United States: A 76-year-old man was killed in a wind-whipped fire at a New York high-rise apartment building. Two firefighters also were injured in the fire on the 35th floor of a 36-storey building in midtown Manhattan, authorities said. Fire Department spokesman Michael Parrella said firefighters were hampered by high winds and malfunctioning lifts as they tried to get to the top of the building. The fire was contained to one apartment. The cause is under investigation.
Vietnam: Hundreds of thousands of people in Vietnam's Mekong Delta were evacuated as the region braced for the arrival of Typhoon Tembin after the storm left more than 160 people dead in the Philippines. Weather forecasters were expecting the delta's southern tip to be in Tembin's path, and said heavy rain and strong winds could cause serious damage in the vulnerable region, where facilities are not built to cope with such severe weather.
Afghanistan: A suicide bomber struck outside the Afghan national intelligence agency headquarters near the presidential palace in the capital, killing six civilians, officials said. Isis (Islamic State) asserted responsibility for the attack through its Amaq News Agency and said "30 elements from the Afghan National Directorate of Security" were killed. The bombing comes a week after militants stormed a training centre of the agency in Kabul.
Australia: Thousands of Melburnians have had themselves an overindulgent Christmas with revellers trashing a city foreshore, a man hit by a tram and others arrested for drunkenness. Police say about 5000 people descended on St Kilda foreshore and the level of public intoxication prompted the closure of two lanes of traffic. Revellers pushed and pepper sprayed by police after a boozy, unauthorised Sydney beach party have questioned the tactics used by officers. Police were called to Little Bay, south of Maroubra, after reports of the large backpacker gathering and arrived to find approximately 3000 people drinking, singing and dancing. As the crowd was moved on, two women were arrested. They have since been charged with assaulting police, with officers alleging they were hit with bottles. One video posted on Facebook shows at least four women being pushed to the ground, including two who landed on the road, as officers doused others with pepper spray.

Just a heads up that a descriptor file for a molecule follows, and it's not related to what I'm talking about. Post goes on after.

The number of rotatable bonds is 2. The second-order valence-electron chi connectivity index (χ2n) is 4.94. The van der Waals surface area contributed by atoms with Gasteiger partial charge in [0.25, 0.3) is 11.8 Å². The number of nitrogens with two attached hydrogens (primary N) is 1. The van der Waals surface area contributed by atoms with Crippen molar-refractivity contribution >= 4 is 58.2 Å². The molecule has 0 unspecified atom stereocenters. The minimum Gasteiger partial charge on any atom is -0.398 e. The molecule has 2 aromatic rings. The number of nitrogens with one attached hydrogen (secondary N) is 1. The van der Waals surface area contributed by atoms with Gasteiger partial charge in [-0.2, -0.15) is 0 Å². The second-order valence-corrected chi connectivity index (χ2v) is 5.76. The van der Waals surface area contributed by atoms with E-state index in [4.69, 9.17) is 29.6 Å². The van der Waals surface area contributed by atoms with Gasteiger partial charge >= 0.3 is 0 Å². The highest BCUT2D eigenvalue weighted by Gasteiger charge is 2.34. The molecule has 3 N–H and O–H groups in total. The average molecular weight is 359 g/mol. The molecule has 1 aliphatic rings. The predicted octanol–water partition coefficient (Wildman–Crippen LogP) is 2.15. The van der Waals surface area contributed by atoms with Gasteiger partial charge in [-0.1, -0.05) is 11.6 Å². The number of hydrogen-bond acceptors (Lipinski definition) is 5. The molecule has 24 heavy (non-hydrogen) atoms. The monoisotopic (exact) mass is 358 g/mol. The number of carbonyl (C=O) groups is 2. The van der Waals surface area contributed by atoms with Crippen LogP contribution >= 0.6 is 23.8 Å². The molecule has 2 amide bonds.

Conservation: Restrictions limiting boats from getting too close to endangered southern resident orcas have not harmed the US whale-watching industry, according to a new federal study. The study by the National Oceanic and Atmospheric Administration indicated that whale-watching tourism continues to grow even with the federal restrictions that require vessels to stay at least 182m from the orcas in Washington's Puget Sound, the Seattle Times reported. Lack of food, environmental contamination and boat noise are the primary threats to the survival of Puget Sound orcas, according to the agency. The population is down to 76 — the lowest in 30 years. Noise from boats can disturb orcas, causing them to spend less time looking for food and more time travelling, according to researchers.
Australia: There will be a heightened police presence at the Boxing Day Test and other events after a car mowed down pedestrians in Melbourne's city centre last week. Cricket fans heading to the Test can expect a "highly visible" police presence at the MCG and around the city, as well as at other events, Assistant Commissioner Stephen Leane said. "It's a massive operation that's well planned and we're ready for it," Leane said.
Cuba: A fireworks explosion seriously injured 22 people, including six children between ages 11 and 15, during a popular Cuban carnival, state- run media reports. The centuries-old Parrandas festival in the central town of Remedios draws thousands of Cubans and some tourists. All the injured appeared to be local residents.
Switzerland: Three people have died in separate avalanche accidents in the Swiss Alps. A man who was skiing close to the 2844m-high Hofathorn, in the southern canton of Wallis, died after being carried away by an avalanche. The 39-year-old from the Wallis region was quickly found and recovered by his friends but was confirmed dead at the scene by emergency services. Police in Graubunden, in the west of Switzerland, said a tourist who went missing on Sunday had also been found dead. The 31-year-old Frenchman had tried to climb the Glattwang mountain alone after skiing with his girlfriend. Separately, one of three walkers buried by a snow drift in Wallis has died, Swiss broadcaster SRF reported, quoting the police.
Turkey: A new emergency decree in Turkey that grants immunity to civilians deemed to have helped thwart an attempted coup has sparked an outcry. Critics fear that it could lead to violence through impunity, including the possible formation of death squads. The new law, passed yesterday, says people who acted to "suppress" the July 2016 coup attempt wouldn't face prosecution. Previously, it only applied to officials and law enforcement.
Australia: A 1m-long saltwater crocodile gave two Melbourne walkers a fright when they stumbled upon a Heidelberg Heights front yard. Highly sceptical police, expecting to find a large lizard, arrived at the Waiora Road home on Christmas night to find the crocodile sitting quietly. The reptile was successfully captured, but where it came from remains a mystery to police.
United States: A lobsterman in Maine has carried on his tradition of giving away lobsters to those in need on Christmas. Noah Ames set up his ute in a parking lot in Thomaston yesterday with a sign that read "Free lobsters today for families truly in need." Ames started the tradition four years ago to demonstrate to his children that Christmas is about more than present wish lists, the Portland Press-Herald reported. In one hour, he gave out 180kg of lobster. He provided 45kg that he hauled in on his boat No Worries while the rest was donated by other companies.